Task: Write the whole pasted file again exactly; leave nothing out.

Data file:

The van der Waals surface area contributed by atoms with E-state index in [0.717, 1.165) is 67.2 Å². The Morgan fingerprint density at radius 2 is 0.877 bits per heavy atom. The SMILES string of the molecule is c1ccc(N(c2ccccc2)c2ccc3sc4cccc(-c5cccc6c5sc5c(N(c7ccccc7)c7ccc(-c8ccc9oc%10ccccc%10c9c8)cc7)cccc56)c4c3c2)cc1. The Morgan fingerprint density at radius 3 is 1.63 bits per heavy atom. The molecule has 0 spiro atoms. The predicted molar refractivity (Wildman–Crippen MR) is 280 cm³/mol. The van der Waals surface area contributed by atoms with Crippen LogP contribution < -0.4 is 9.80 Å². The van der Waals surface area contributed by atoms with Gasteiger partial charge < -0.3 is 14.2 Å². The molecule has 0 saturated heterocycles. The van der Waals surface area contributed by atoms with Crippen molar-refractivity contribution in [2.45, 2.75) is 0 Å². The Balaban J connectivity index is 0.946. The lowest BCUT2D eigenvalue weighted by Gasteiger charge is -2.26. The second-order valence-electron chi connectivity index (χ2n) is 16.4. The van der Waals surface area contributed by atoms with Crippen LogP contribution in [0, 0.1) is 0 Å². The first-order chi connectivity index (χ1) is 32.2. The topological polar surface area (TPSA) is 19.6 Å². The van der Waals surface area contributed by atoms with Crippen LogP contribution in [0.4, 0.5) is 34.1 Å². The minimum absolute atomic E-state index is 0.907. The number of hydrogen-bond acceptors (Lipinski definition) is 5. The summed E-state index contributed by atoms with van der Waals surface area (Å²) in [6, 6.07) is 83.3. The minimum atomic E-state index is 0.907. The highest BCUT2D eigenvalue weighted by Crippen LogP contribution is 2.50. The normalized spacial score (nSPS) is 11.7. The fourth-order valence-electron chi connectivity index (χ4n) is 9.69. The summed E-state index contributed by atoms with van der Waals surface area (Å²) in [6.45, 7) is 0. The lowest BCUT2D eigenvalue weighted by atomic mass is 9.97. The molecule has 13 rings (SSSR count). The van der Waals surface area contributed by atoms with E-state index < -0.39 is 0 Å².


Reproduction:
The van der Waals surface area contributed by atoms with E-state index in [0.717, 1.165) is 67.2 Å². The Morgan fingerprint density at radius 2 is 0.877 bits per heavy atom. The SMILES string of the molecule is c1ccc(N(c2ccccc2)c2ccc3sc4cccc(-c5cccc6c5sc5c(N(c7ccccc7)c7ccc(-c8ccc9oc%10ccccc%10c9c8)cc7)cccc56)c4c3c2)cc1. The Morgan fingerprint density at radius 3 is 1.63 bits per heavy atom. The molecule has 0 spiro atoms. The predicted molar refractivity (Wildman–Crippen MR) is 280 cm³/mol. The van der Waals surface area contributed by atoms with Crippen LogP contribution < -0.4 is 9.80 Å². The van der Waals surface area contributed by atoms with Gasteiger partial charge < -0.3 is 14.2 Å². The molecule has 0 saturated heterocycles. The van der Waals surface area contributed by atoms with Crippen molar-refractivity contribution in [2.45, 2.75) is 0 Å². The Balaban J connectivity index is 0.946. The lowest BCUT2D eigenvalue weighted by Gasteiger charge is -2.26. The second-order valence-electron chi connectivity index (χ2n) is 16.4. The van der Waals surface area contributed by atoms with Crippen LogP contribution in [0, 0.1) is 0 Å². The first-order chi connectivity index (χ1) is 32.2. The topological polar surface area (TPSA) is 19.6 Å². The van der Waals surface area contributed by atoms with Crippen LogP contribution in [0.4, 0.5) is 34.1 Å². The minimum absolute atomic E-state index is 0.907. The number of hydrogen-bond acceptors (Lipinski definition) is 5. The summed E-state index contributed by atoms with van der Waals surface area (Å²) in [6, 6.07) is 83.3. The minimum atomic E-state index is 0.907. The highest BCUT2D eigenvalue weighted by Crippen LogP contribution is 2.50. The normalized spacial score (nSPS) is 11.7. The fourth-order valence-electron chi connectivity index (χ4n) is 9.69. The summed E-state index contributed by atoms with van der Waals surface area (Å²) in [6.45, 7) is 0. The lowest BCUT2D eigenvalue weighted by atomic mass is 9.97. The molecule has 13 rings (SSSR count). The van der Waals surface area contributed by atoms with E-state index < -0.39 is 0 Å².